May 10, 2019: in the original post below, I opined about the CEO's comment that the rate of return was infinite on "parent-well-uplift" production. I thought that was a bit of hyperbole.
Having thought about that, technically speaking, he is absolutely correct. The rate of return associated with that well was based on projections and actual production from the well without extra production as a result of the "halo" effect. If one continues to separate all those costs / the rate of return from "halo" production, then, yes, of course, the rate of return is infinite. That production was never anticipated; it was never factored into the original rate of return. The real question, of course, does it "move the needle"?
From a reader:
Link to slides here. Look at slides #18, #19, and #20, to "parent well uplift" ("halo effect").Whiting's latest investor presentation - slides #18/19/20 - show graphically halo effect on older wells.Whiting's suits use the phrase 'parent well uplift'.Should you go through the conference call transcript (available through Seeking Alpha), you will find several questions from the seemingly surprised analysts about this.
SeekingAlpha transcript: https://seekingalpha.com/article/4259314-whiting-petroleum-corporation-wll-ceo-brad-holly-q1-2019-results-earnings-call-transcript?part=single.
I haven't had a chance to do this yet, but am eager to see how this is presented. Again, a huge "thank you" to the reader for bringing this to my attention.
At least for the time being, I will probably still use the "halo" effect tag.
From the Q & A:
Question from Mike Kelly, analyst:
Thank you. Good morning, guys. I was hoping you could frame the benefit of this kind of parent well uplift phenomenon that you're seeing. And maybe if we could just kind of look at that from what this could potentially do to EURs maybe as a combined child well plus the added benefit here from the incremental production you'd see from the parent well?Answer from CEO, Brad Holly:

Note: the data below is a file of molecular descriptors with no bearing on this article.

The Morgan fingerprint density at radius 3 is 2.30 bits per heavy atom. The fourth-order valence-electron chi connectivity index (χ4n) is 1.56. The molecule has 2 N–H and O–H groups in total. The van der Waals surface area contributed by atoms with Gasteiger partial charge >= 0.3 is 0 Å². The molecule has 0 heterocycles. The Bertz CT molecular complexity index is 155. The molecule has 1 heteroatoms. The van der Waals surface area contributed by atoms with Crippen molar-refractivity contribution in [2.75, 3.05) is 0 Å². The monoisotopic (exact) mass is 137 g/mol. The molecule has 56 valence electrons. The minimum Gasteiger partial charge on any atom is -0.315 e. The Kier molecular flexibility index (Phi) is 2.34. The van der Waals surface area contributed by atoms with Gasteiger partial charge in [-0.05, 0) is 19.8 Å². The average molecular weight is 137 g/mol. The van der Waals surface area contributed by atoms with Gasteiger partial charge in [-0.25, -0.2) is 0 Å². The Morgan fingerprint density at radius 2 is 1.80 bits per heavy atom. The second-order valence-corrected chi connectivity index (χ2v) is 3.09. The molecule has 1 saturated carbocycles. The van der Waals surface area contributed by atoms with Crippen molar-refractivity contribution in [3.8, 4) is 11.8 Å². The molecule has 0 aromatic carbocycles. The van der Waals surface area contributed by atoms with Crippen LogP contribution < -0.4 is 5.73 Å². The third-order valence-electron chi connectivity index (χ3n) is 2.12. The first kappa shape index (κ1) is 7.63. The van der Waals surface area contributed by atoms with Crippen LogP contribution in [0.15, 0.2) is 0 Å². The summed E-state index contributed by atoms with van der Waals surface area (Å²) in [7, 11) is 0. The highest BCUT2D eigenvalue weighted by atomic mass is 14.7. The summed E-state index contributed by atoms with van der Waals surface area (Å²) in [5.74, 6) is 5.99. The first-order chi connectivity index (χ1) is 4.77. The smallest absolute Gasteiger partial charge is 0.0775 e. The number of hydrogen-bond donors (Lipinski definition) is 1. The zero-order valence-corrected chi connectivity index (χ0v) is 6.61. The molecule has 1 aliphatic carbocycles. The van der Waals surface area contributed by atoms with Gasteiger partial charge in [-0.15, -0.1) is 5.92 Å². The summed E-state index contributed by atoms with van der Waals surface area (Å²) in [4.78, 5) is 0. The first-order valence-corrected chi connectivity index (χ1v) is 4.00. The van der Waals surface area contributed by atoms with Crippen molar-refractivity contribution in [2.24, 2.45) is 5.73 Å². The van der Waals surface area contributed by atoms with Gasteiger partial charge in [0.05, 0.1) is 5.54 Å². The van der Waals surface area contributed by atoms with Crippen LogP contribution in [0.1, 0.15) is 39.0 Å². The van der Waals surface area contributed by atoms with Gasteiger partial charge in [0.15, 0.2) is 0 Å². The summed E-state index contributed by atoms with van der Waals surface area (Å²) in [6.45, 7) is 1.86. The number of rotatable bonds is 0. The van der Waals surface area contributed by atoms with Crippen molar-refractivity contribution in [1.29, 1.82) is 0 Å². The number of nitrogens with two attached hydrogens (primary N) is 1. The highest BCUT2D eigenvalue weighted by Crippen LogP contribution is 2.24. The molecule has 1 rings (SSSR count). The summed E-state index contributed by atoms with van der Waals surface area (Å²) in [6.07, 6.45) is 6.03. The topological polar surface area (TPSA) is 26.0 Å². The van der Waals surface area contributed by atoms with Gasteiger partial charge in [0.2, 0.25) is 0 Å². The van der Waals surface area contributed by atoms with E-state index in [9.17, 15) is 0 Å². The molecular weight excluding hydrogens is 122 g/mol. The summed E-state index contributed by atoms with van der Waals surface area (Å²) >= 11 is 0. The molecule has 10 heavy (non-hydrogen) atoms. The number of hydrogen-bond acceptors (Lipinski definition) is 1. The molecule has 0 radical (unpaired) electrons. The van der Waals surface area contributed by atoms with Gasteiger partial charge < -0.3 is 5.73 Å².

Or maybe from a returns perspective, just take a 50% IRR up to potentially 60% or 70%. Just so looking at these slides, I mean it's pretty amazing to see the uplift on Slide 20 for example. But if you could just frame just what the ultimate benefit could look like?
Yes. Mike, thanks for the question and thanks for pointing that out. Slide 20 really shows there's a typical Bakken well, that's formed for five years and it's on the definite trend and it's made over 200,000 barrels of oil. And we go in and complete three offsets and the offsets are 250% better than the original well. And that's after 180 days.I assume "infinite" was a bit of hyperbole. Perhaps a better word, or phrase: "... the rate of return on any given parent well is unknown but could certainly be significant."
Again to Chip's points on the opening we're not basing this on 30-day IPs. I mean this is substantial production and we're seeing the parent just take off. This is one of the better examples on Slide 20 where we show a couple of others in the packet. So we're seeing different performance. It's not all the same. It's variable how it's hitting the parent wells.
But I think Mike what it highlights is that the original Gen 1 and Gen 2 completions were very poorly done in the space and were not contacting enough of the rock around it. And so the newer Gen 4, Gen 5 completions are very efficient or actually touching rock that was never touched before. And so we do believe it is incremental production.
And the rate of return on the parent wells is infinite. And -- but if you tuck that on to the economics of the investment dollars that we're spending, it's significant. I mean we think it's a 10% to 20% uplift probably in the IRR right now. But we're still -- it's early times and we're watching all that. But we're extremely excited about what we're seeing.